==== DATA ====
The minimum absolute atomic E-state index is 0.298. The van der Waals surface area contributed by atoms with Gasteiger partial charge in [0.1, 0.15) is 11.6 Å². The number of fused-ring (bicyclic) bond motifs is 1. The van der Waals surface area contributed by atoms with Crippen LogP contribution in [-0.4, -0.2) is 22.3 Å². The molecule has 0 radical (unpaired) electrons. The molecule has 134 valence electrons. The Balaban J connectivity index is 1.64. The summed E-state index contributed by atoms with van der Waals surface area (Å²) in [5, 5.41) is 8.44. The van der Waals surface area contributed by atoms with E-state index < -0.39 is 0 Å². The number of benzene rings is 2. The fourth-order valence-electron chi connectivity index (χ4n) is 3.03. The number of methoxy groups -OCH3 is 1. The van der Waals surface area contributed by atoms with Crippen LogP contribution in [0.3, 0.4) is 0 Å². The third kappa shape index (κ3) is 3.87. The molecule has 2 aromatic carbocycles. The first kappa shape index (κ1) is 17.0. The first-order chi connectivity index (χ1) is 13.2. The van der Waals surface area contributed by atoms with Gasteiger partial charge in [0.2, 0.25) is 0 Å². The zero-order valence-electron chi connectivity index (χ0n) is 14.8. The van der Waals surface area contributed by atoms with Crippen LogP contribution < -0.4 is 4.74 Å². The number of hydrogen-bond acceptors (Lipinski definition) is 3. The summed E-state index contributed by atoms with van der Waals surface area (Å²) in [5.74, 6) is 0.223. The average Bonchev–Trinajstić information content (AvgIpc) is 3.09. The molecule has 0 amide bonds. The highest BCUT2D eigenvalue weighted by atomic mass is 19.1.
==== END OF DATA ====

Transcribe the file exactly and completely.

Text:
The minimum absolute atomic E-state index is 0.298. The van der Waals surface area contributed by atoms with Gasteiger partial charge in [0.1, 0.15) is 11.6 Å². The number of fused-ring (bicyclic) bond motifs is 1. The van der Waals surface area contributed by atoms with Crippen LogP contribution in [-0.4, -0.2) is 22.3 Å². The molecule has 0 radical (unpaired) electrons. The molecule has 134 valence electrons. The Balaban J connectivity index is 1.64. The summed E-state index contributed by atoms with van der Waals surface area (Å²) in [5, 5.41) is 8.44. The van der Waals surface area contributed by atoms with E-state index < -0.39 is 0 Å². The number of benzene rings is 2. The fourth-order valence-electron chi connectivity index (χ4n) is 3.03. The number of methoxy groups -OCH3 is 1. The van der Waals surface area contributed by atoms with Crippen LogP contribution in [0.3, 0.4) is 0 Å². The third kappa shape index (κ3) is 3.87. The molecule has 2 aromatic carbocycles. The first kappa shape index (κ1) is 17.0. The first-order chi connectivity index (χ1) is 13.2. The van der Waals surface area contributed by atoms with Gasteiger partial charge in [0.2, 0.25) is 0 Å². The zero-order valence-electron chi connectivity index (χ0n) is 14.8. The van der Waals surface area contributed by atoms with Crippen LogP contribution < -0.4 is 4.74 Å². The number of hydrogen-bond acceptors (Lipinski definition) is 3. The summed E-state index contributed by atoms with van der Waals surface area (Å²) in [5.74, 6) is 0.223. The average Bonchev–Trinajstić information content (AvgIpc) is 3.09. The molecule has 0 amide bonds. The highest BCUT2D eigenvalue weighted by atomic mass is 19.1.